>https://www.dropbox.com/s/wttdn9r8np3o0t6/buck_CPU-fan.JPG?dl=0 > > I had finished a new PCB version of my compact > 250A analog pulser, with a newly-added CPU fan. > The fan was powered with an 78L12, hey, there > wasn't room for much else. But it was obvious > its 300mA would overheat the TO-92 regulator, > plus what a waste of power! I needed to fit a > buck converter. This called for a SOT-23 part; > no room for a SO-8, and SON or LFCSP packages > not allowed, too hard to solder. There are lots > of low-voltage candidates, but RIS-796A is used > up to at least 40 volts. Only one part fits the > bill: LM2842Y. And it runs at 1.25MHz, allowing > for a small inductor. The PCB circuit is only > 0.4 x 0.5 inches, fits on a corner of the PCB. > (The AOZ1282CI is a close alternate 36V 450kHz.)
We did one box recently that has a temperature sensor on the main PCB, which was a good idea anyhow, so now the uP can control fan speed. That is less noisy usually, and to some extent reduces the delay tempcos. The uP output is PWM, lowpass filtered into an LM317. The algorithm is a simple slow up/down counter based on temp high/low compared to the setpoint. That's simple and stable and has no acoustic drama. On this one, each amplifier board has its own fan, plus one for the box. All run full blast. https://www.dropbox.com/s/5nwlbkep2y97baq/3d_4.jpg?raw=1 On your little board, in one place two traces make a V where they hit a pad. One of our high-PITA customers wants us to change a board layout to eliminate any not-90-degree pad entries, mumbling something about "acid traps", which I think may have happened a few times around 1960. -- John Larkin Highland Technology, Inc The cork popped merrily, and Lord Peter rose to his feet. "Bunter", he said, "I give you a toast. The triumph of Instinct over Reason"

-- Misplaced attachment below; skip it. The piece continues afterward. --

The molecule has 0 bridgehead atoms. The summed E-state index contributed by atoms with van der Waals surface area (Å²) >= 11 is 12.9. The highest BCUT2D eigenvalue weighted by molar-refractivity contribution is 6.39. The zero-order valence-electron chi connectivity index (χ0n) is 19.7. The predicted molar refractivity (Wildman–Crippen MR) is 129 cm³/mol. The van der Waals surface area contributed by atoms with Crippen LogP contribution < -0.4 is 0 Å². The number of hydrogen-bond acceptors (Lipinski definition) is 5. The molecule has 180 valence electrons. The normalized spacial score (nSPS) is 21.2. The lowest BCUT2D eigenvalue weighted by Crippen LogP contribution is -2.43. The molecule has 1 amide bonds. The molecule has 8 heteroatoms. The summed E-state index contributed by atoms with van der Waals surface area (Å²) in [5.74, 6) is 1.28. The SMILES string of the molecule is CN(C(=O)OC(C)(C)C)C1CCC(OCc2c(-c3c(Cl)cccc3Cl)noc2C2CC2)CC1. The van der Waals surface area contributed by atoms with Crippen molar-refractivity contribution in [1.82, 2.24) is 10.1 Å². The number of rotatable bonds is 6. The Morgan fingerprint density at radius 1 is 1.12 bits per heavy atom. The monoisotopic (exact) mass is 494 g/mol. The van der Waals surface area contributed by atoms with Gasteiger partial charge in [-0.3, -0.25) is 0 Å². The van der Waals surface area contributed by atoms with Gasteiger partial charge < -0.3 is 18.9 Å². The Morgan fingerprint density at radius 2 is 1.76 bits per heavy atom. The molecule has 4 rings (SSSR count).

On 2020-01-26 08:44, Winfield Hill wrote:
> https://www.dropbox.com/s/wttdn9r8np3o0t6/buck_CPU-fan.JPG?dl=0 > > I had finished a new PCB version of my compact > 250A analog pulser, with a newly-added CPU fan. > The fan was powered with an 78L12, hey, there > wasn't room for much else. But it was obvious > its 300mA would overheat the TO-92 regulator, > plus what a waste of power! I needed to fit a > buck converter. This called for a SOT-23 part; > no room for a SO-8, and SON or LFCSP packages > not allowed, too hard to solder. There are lots > of low-voltage candidates, but RIS-796A is used > up to at least 40 volts. Only one part fits the > bill: LM2842Y. And it runs at 1.25MHz, allowing > for a small inductor. The PCB circuit is only > 0.4 x 0.5 inches, fits on a corner of the PCB. > (The AOZ1282CI is a close alternate 36V 450kHz.) > >